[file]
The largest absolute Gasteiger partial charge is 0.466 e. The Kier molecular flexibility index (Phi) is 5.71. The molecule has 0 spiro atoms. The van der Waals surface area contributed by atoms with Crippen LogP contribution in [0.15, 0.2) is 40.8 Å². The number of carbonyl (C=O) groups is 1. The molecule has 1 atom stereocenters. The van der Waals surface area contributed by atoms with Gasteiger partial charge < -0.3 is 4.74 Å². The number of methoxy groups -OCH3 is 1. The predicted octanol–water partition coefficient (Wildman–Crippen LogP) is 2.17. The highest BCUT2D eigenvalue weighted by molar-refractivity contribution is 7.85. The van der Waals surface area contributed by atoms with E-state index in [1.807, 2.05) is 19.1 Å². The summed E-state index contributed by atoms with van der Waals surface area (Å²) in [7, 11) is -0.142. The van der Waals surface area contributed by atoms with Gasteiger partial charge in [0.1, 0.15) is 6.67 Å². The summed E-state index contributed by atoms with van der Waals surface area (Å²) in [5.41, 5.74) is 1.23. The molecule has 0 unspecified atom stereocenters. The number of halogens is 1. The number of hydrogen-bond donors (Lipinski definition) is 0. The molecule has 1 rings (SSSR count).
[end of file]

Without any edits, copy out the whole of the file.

The largest absolute Gasteiger partial charge is 0.466 e. The Kier molecular flexibility index (Phi) is 5.71. The molecule has 0 spiro atoms. The van der Waals surface area contributed by atoms with Crippen LogP contribution in [0.15, 0.2) is 40.8 Å². The number of carbonyl (C=O) groups is 1. The molecule has 1 atom stereocenters. The van der Waals surface area contributed by atoms with Gasteiger partial charge < -0.3 is 4.74 Å². The number of methoxy groups -OCH3 is 1. The predicted octanol–water partition coefficient (Wildman–Crippen LogP) is 2.17. The highest BCUT2D eigenvalue weighted by molar-refractivity contribution is 7.85. The van der Waals surface area contributed by atoms with E-state index in [1.807, 2.05) is 19.1 Å². The summed E-state index contributed by atoms with van der Waals surface area (Å²) in [7, 11) is -0.142. The van der Waals surface area contributed by atoms with Gasteiger partial charge in [0.1, 0.15) is 6.67 Å². The summed E-state index contributed by atoms with van der Waals surface area (Å²) in [5.41, 5.74) is 1.23. The molecule has 0 unspecified atom stereocenters. The number of halogens is 1. The number of hydrogen-bond donors (Lipinski definition) is 0. The molecule has 1 rings (SSSR count).